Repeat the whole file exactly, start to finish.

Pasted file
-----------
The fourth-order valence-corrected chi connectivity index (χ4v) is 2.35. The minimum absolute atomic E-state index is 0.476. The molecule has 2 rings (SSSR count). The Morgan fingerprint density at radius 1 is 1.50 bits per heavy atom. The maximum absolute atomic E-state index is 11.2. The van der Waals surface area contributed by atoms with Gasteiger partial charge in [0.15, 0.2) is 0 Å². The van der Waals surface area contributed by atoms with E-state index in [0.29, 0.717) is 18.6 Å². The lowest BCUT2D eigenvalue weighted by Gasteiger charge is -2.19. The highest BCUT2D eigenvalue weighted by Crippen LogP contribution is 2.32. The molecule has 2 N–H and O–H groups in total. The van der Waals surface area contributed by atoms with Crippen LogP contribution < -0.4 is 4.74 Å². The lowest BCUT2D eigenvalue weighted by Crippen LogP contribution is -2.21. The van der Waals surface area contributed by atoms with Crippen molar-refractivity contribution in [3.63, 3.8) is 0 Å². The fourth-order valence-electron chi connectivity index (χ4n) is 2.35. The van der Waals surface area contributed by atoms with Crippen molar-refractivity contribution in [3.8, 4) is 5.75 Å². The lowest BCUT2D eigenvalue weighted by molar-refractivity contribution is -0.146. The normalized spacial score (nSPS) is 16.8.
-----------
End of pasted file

The fourth-order valence-corrected chi connectivity index (χ4v) is 2.35. The minimum absolute atomic E-state index is 0.476. The molecule has 2 rings (SSSR count). The Morgan fingerprint density at radius 1 is 1.50 bits per heavy atom. The maximum absolute atomic E-state index is 11.2. The van der Waals surface area contributed by atoms with Gasteiger partial charge in [0.15, 0.2) is 0 Å². The van der Waals surface area contributed by atoms with E-state index in [0.29, 0.717) is 18.6 Å². The lowest BCUT2D eigenvalue weighted by Gasteiger charge is -2.19. The highest BCUT2D eigenvalue weighted by Crippen LogP contribution is 2.32. The molecule has 2 N–H and O–H groups in total. The van der Waals surface area contributed by atoms with Crippen LogP contribution < -0.4 is 4.74 Å². The lowest BCUT2D eigenvalue weighted by Crippen LogP contribution is -2.21. The van der Waals surface area contributed by atoms with Crippen molar-refractivity contribution in [3.63, 3.8) is 0 Å². The fourth-order valence-electron chi connectivity index (χ4n) is 2.35. The van der Waals surface area contributed by atoms with Crippen molar-refractivity contribution in [3.8, 4) is 5.75 Å². The lowest BCUT2D eigenvalue weighted by molar-refractivity contribution is -0.146. The normalized spacial score (nSPS) is 16.8.